WD VelociRaptor 600GB RAID review
Published: 2nd November 2010 | Source: Western Digital | Price: £212 |
The "which drive" conflict has raged for a long time. The self-same people who thought the original VelociRaptor was too expensive for the tiny capacity then moved on to complaining how Solid State Drives are too expensive for their tiny capacity.
As someone who was brought up in the days when you had to rewind the tape and turn it over half-way through loading, I still find a plain hard-drive to be surprisingly rapid, but like everything in life the technology moves on and you have to adjust your concepts of "big" or "fast" with them.
Just like the 1GHz processor was once a dream and is now a dinosaur, Solid State Drives have shown that your average 5400RPM hard-drive just doesn't cut it anymore.
But Solid State Drives are, and let's not kid ourselves, eye-wateringly expensive. Sure they are cheaper than they used to be but you're still talking £2 per GB, or about £500 for the example we used for comparison today. Enter our Western Digital VelociRaptor RAID 0 setup. The thick end of 1TB of capacity for about £360 with promises of SSD like speeds is something that just couldn't be ignored. Is the future of cost-effective high-performance storage really the same as it's always been?
The VelociRaptor absolutely creams some hardcore testing giving us close to 290MB/s transfer speeds in the linear tests.The write speeds were equally impressive and some way ahead of the SSD.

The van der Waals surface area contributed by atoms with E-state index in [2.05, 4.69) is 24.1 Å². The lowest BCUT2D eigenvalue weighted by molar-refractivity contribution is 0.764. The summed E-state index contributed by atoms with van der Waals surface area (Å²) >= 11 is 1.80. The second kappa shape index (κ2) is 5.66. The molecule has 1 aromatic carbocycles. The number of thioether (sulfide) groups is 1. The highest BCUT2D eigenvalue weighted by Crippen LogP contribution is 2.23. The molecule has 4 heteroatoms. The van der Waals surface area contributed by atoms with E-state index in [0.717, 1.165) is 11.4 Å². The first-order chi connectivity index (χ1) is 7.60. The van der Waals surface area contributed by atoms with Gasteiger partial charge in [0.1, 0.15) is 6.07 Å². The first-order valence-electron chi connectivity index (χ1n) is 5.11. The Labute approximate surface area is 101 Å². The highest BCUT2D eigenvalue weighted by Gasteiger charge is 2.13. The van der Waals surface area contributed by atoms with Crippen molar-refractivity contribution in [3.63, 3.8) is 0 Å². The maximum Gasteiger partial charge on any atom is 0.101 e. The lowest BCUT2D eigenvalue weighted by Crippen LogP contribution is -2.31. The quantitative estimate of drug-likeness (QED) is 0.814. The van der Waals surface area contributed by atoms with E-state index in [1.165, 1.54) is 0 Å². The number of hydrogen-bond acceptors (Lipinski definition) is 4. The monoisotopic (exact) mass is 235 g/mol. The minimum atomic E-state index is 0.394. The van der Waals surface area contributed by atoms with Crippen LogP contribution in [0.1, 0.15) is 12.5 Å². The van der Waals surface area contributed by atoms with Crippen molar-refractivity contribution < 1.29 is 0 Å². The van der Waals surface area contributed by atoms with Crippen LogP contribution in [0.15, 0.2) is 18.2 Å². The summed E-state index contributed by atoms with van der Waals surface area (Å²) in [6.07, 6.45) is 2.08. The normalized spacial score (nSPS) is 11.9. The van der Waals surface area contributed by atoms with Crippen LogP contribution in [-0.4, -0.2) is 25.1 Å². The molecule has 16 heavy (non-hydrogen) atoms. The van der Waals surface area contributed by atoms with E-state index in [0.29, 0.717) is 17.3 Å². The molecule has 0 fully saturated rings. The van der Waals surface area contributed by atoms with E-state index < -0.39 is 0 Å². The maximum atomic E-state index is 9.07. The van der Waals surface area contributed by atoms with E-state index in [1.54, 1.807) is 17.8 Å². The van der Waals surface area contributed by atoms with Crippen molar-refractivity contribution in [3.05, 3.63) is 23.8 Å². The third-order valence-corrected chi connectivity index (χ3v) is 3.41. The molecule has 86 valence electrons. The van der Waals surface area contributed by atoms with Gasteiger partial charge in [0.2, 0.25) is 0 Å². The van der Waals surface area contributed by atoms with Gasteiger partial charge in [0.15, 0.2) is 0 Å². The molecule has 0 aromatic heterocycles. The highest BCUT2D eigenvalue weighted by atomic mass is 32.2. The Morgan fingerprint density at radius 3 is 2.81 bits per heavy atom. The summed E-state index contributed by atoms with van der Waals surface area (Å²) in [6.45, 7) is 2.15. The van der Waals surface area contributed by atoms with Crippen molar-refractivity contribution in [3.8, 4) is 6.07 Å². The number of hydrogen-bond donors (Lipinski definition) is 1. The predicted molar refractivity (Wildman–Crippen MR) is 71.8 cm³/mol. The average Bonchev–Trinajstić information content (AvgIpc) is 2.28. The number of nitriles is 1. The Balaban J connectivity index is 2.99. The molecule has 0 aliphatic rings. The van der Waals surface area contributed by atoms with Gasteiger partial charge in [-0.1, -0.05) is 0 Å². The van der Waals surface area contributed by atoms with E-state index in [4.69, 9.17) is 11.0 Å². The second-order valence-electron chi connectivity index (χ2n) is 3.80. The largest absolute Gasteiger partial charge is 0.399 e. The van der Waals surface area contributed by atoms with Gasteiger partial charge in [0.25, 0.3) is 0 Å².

As always though the synthetic benchmarks and headline grabbing numbers don't really tell the whole story. Sure it's blazingly fast, be in absolutely no doubt about that, but it's also a lot slower as you reach the edge of the platter. Smaller file transfers suffer because of the inherently slower seek speeds available to a mechanical drive.
Finally, in our PC Mark Vantage testing, which is as close to a real-world test as we can get without loading and unloading hundreds of applications for a week, showed that the SSD is, by a hugely comfortable margin, still the weapon of choice if sheer performance is your goal.
Sheer performance in SSD terms though comes at a massive cost of even a remotely affordable one being limited to an OS drive and ones like the 256GB we have today being useful as an OS and application drive, but not really for storage. That's where the waters get muddied as the VelociRaptor is obviously slower, but also 4 times the size.
So it's horses for courses. At the very bottom end of the market you have cheap, slow, big capicity storage. Here we have medium priced, quick, big capacity storage. Of course at the top end we have expensive, mega-fast, tiny capacity storage.
At the risk of ending up with some "5 computers" quote, this is probably the pinnacle of mechanical drives. With careful use, making sure that you don't fill the drive right up and keep defragging to leave the data near the centre, it's as fast and reliable as you could ever hope for without moving to the non-moving drives.
For the sheer capacity and performance at this price, we have to give it the Silver award. Just a shame the real-world testing doesn't quite bear out the linear speeds.